The Influence of Early Sexual Debut and Sexual Violence on Adolescent Pregnancy: A Matched Case-Control Study in Jamaica

By Baumgartner, Joy Noel; Geary, Cynthia Waszak et al. | International Perspectives on Sexual and Reproductive Health, March 2009 | Go to article overview

The Influence of Early Sexual Debut and Sexual Violence on Adolescent Pregnancy: A Matched Case-Control Study in Jamaica


Baumgartner, Joy Noel, Geary, Cynthia Waszak, Tucker, Heidi, Wedderburn, Maxine, International Perspectives on Sexual and Reproductive Health


CONTEXT: Contraceptive knowledge and use at first sex have increased over time among Jamaican adolescents, yet high unintended pregnancy rates persist. More information on risk factors for adolescent pregnancy is needed to inform programs.

METHODS: Structured interviews were conducted with 15-17-year-old females--250 who were currently pregnant and 500 sexually experienced, but never-pregnant, neighborhood-matched controls. Bivariate and multivariate analyses were used to examine associations between adolescent pregnancy and early sexual debut, sexual coercion or violence and sexual risk-taking behaviors.

RESULTS: Greater proportions of pregnant youth than of their never-pregnant peers reported having had first sex by age 14 (54% vs. 41%), a first sexual partner who was five or more years older (33% vs. 20%) or multiple partners (63% vs. 50%); a greater proportion of never-pregnant youth had used contraceptives at first sex (88% vs. 80%). Almost half (49%) of all young women reported ever having experienced sexual coercion or violence. Compared with controls, pregnont youth had greater odds of having had an older partner at first sex and believing contraception is a woman's responsibility (odds ratios, 1.3 and 2.1, respectively), and had lower odds of ever having experienced sexual violence and thinking that it is important to protect oneself against pregnancy (0.5 and 0.2, respectively). An interaction between early sexual debut and multiple partners was found. Having had multiple partners was associated with pregnancy only for youth with early sexual debut.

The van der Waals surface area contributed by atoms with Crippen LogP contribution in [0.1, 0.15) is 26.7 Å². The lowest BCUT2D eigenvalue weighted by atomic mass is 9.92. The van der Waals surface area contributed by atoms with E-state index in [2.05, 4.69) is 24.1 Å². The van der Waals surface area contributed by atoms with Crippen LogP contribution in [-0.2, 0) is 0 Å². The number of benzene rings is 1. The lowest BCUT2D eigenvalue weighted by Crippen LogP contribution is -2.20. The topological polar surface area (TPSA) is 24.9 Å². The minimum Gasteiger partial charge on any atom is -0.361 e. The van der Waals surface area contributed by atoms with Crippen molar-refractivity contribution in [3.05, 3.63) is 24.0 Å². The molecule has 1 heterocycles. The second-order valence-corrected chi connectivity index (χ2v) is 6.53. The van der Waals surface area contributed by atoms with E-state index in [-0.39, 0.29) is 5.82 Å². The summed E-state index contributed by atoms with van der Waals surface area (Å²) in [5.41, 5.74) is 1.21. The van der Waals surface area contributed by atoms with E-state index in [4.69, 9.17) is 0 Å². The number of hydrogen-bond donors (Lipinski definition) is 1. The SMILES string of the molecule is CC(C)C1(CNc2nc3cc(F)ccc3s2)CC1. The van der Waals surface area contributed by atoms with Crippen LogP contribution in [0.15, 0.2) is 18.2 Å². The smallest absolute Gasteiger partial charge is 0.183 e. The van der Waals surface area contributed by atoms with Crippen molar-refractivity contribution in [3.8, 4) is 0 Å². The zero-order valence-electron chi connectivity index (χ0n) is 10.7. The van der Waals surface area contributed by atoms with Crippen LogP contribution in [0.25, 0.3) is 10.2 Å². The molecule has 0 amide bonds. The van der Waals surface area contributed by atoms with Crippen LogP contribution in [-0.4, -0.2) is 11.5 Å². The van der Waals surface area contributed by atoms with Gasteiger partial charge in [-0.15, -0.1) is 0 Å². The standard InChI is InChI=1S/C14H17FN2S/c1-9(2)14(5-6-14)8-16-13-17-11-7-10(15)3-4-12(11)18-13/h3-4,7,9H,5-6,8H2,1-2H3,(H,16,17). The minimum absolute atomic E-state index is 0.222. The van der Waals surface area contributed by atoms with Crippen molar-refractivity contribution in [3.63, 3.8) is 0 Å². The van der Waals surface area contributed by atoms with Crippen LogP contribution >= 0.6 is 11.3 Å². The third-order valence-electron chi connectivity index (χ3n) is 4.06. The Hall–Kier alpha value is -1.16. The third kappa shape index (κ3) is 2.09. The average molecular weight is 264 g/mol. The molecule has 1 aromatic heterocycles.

CONCLUSIONS: Encouraging adolescents to delay sexual debut and reduce their number of sexual partners may help prevent unintended pregnancies. Experiences of sexual coercion and violence were common among both groups, highlighting the need to address gender-based violence at the community level.

International Perspectives on Sexual and Reproductive Health, 2009, 35 (1):21-28.

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Adolescent pregnancy continues to be a major public health problem in Jamaica. Despite widespread contraceptive knowledge and increased contraceptive use at first intercourse among Jamaican adolescents over the last decade (43% in 1993 vs. 67% in 2002), 35% of Jamaican women have their first pregnancy by age 19. (1-3) Furthermore, among currently or ever-pregnant 15-19-year-olds, 88% of pregnancies are unintended. (1) Adolescent pregnancy contributes to increased maternal and child morbidity and mortality, school dropout and a decreased likelihood of being gainfully employed. (4-6) There is a need to more fully understand what factors beyond contraceptive knowledge and use influence unintended pregnancy among sexually active adolescents. This study examines risk factors for adolescent pregnancy in Jamaica by comparing pregnant adolescents with their sexually experienced, but never-pregnant, peers.

According to some studies, early sexual debut (commonly defined as having had first sexual intercourse at or before age 14) and experience of sexual coercion or violence contribute to unintended adolescent pregnancy. (7-13) In Jamaica, the national Reproductive Health Survey (RHS) reports that 24% of women aged 15-24 have had sexual intercourse by age 14, and a community-based household survey of youth aged 15-19 found that 30% of females had had sex before age 14. (1), (3), (14), (15) According to the Jamaica RHS, 20% of sexually experienced 15-19-year-olds report ever being forced to have sex. (1) Another study in Jamaica demonstrated a relationship between early sexual debut and childhood sexual abuse of young women. (14) Early sexual debut may not only increase the length of time in adolescence in which a young woman can become pregnant, but is associated with experiences of sexual coercion and violence as well. (7), (8), (14), (16-21) Moreover, early sexual debut may lead to increased sexual risk-taking behavior, such as having multiple partners and not using contraceptives, and may be independently associated with pregnancy. …

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